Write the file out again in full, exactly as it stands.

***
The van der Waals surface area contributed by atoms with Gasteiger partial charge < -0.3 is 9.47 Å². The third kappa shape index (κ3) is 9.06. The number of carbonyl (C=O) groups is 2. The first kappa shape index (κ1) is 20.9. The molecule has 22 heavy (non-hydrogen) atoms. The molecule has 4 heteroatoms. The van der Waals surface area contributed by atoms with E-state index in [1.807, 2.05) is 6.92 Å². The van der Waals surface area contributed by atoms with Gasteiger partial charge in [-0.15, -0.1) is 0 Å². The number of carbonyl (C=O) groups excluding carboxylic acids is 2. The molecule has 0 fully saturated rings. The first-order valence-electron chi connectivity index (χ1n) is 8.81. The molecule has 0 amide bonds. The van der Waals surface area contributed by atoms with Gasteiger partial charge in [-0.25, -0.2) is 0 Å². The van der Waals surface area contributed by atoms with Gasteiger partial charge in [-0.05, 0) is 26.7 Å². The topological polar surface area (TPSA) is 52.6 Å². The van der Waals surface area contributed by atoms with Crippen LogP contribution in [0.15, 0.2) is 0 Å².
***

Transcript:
The van der Waals surface area contributed by atoms with Gasteiger partial charge < -0.3 is 9.47 Å². The third kappa shape index (κ3) is 9.06. The number of carbonyl (C=O) groups is 2. The first kappa shape index (κ1) is 20.9. The molecule has 22 heavy (non-hydrogen) atoms. The molecule has 4 heteroatoms. The van der Waals surface area contributed by atoms with E-state index in [1.807, 2.05) is 6.92 Å². The van der Waals surface area contributed by atoms with Gasteiger partial charge in [-0.15, -0.1) is 0 Å². The number of carbonyl (C=O) groups excluding carboxylic acids is 2. The molecule has 0 fully saturated rings. The first-order valence-electron chi connectivity index (χ1n) is 8.81. The molecule has 0 amide bonds. The van der Waals surface area contributed by atoms with Gasteiger partial charge in [-0.25, -0.2) is 0 Å². The van der Waals surface area contributed by atoms with Gasteiger partial charge in [-0.05, 0) is 26.7 Å². The topological polar surface area (TPSA) is 52.6 Å². The van der Waals surface area contributed by atoms with Crippen LogP contribution in [0.15, 0.2) is 0 Å².